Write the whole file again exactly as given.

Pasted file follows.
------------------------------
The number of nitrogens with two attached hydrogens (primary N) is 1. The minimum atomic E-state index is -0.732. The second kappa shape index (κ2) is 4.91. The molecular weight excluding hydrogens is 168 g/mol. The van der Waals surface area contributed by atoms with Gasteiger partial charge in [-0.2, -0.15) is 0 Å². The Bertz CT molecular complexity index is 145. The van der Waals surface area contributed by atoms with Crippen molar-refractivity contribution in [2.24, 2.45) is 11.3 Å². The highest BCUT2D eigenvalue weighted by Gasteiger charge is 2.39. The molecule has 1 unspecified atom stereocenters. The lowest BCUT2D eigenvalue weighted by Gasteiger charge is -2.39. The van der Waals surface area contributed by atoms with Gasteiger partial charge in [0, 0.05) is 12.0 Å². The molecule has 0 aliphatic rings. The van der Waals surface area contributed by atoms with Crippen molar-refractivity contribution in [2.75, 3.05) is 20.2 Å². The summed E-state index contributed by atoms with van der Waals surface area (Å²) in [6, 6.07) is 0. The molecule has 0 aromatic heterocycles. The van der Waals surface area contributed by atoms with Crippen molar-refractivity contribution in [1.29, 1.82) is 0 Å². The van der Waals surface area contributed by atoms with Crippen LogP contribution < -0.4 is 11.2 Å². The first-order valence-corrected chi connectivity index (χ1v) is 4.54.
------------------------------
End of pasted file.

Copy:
The number of nitrogens with two attached hydrogens (primary N) is 1. The minimum atomic E-state index is -0.732. The second kappa shape index (κ2) is 4.91. The molecular weight excluding hydrogens is 168 g/mol. The van der Waals surface area contributed by atoms with Gasteiger partial charge in [-0.2, -0.15) is 0 Å². The Bertz CT molecular complexity index is 145. The van der Waals surface area contributed by atoms with Crippen molar-refractivity contribution in [2.24, 2.45) is 11.3 Å². The highest BCUT2D eigenvalue weighted by Gasteiger charge is 2.39. The molecule has 1 unspecified atom stereocenters. The lowest BCUT2D eigenvalue weighted by Gasteiger charge is -2.39. The van der Waals surface area contributed by atoms with Gasteiger partial charge in [0, 0.05) is 12.0 Å². The molecule has 0 aliphatic rings. The van der Waals surface area contributed by atoms with Crippen molar-refractivity contribution in [2.75, 3.05) is 20.2 Å². The summed E-state index contributed by atoms with van der Waals surface area (Å²) in [6, 6.07) is 0. The molecule has 0 aromatic heterocycles. The van der Waals surface area contributed by atoms with Crippen molar-refractivity contribution in [1.29, 1.82) is 0 Å². The van der Waals surface area contributed by atoms with Crippen LogP contribution < -0.4 is 11.2 Å². The first-order valence-corrected chi connectivity index (χ1v) is 4.54.